Backup, Recovery and Security of VMs

Elizabeth -

As a valued customer of Joyent, we want to make sure you get the best possible service from us and that your investment in Joyent-based infrastructure is protected against failure and unauthorised access. The purpose of this article is to make sure that you are fully aware of the steps required to ensure recoverability and security of your VMs.

Our Terms of Service ( sections 3.C and 3.D define your responsibility in the areas of Security and Data Preservation.

With regard to data preservation, as a minimum you need to implement the following to ensure your data is recoverable in the event of a system failure:

  • Take regular backups and move those backups off the VM to some form of secondary storage. This could be to one of our secondary storage options such as Manta (, or to a machine in another physical location (such as your own premises), or another one of Joyent's data centers.
  • Ensure that you use the appropriate tools for your backups. Flat files can be backed up using commands such as tar, zip etc. Database systems need to be backed up using the tools recommended for the specific system. Consult the documentation for the systems you use to determine the correct backup method.
  • Take backups at a frequency that will minimise data loss in the event of a failure. The frequency can be determined by assessing just how much data loss you can tolerate and how volatile your data is. If you cannot tolerate any data loss, you should look at implementing real-time replication of data to a backup area.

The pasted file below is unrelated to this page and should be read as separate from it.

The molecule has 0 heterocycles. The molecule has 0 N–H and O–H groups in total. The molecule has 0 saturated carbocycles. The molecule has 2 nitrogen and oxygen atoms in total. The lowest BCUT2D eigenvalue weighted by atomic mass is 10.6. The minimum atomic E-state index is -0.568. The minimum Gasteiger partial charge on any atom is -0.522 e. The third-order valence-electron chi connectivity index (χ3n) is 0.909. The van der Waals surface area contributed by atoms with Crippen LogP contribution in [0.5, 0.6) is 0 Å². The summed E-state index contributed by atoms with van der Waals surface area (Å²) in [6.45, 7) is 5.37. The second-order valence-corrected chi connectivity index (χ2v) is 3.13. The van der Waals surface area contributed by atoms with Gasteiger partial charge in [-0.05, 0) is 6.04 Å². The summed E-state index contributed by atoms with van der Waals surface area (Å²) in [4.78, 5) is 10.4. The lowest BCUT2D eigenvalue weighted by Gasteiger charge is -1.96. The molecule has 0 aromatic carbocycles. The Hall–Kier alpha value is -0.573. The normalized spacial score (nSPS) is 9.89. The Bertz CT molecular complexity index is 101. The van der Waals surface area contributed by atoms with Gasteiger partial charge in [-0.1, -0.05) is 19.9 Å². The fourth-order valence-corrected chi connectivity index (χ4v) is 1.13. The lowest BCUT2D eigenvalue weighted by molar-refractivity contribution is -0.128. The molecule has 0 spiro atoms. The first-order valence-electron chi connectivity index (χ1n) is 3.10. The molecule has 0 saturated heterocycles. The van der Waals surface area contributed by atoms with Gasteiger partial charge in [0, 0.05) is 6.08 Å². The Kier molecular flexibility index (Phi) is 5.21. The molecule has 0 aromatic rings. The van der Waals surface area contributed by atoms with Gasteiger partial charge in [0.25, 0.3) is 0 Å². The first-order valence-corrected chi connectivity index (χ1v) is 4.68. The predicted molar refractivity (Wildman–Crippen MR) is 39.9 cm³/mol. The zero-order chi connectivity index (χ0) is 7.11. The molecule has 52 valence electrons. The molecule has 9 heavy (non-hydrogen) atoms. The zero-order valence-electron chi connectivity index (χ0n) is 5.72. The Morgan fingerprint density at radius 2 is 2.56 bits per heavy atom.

• Test your data recovery procedure regularly, to ensure that your backups are valid.

In respect of Security, you will be aware that SmartOS and Linux VMs are protected by SSL security by default. However, all ports are open. Windows is protected by passwords generated when the machine is created. As a minimum, you should take the following steps to ensure security - but this is only advisory information. Even with the following steps carried out, you should undertake your own analysis to ensure your machines are as secure as you require them:

  1. Change all passwords that have been generated for any accounts/logins on your machines. The passwords generated by the provisioning system are intended for first-time use only.
  2. Review open access ports and block or restrict access to ports as necessary.
  3. Regularly perform a security audit to validate who is logging into the machines and from where.

Backup and Security can be complex topics, so we have deliberately only scratched the surface in this article in order to raise awareness and to ensure that you are thinking about the processes and procedures you need to have in place.

If you have any questions regarding these topics please don't hesitate to reach out via or

Best regards,

Peter Gale

Joyent Support

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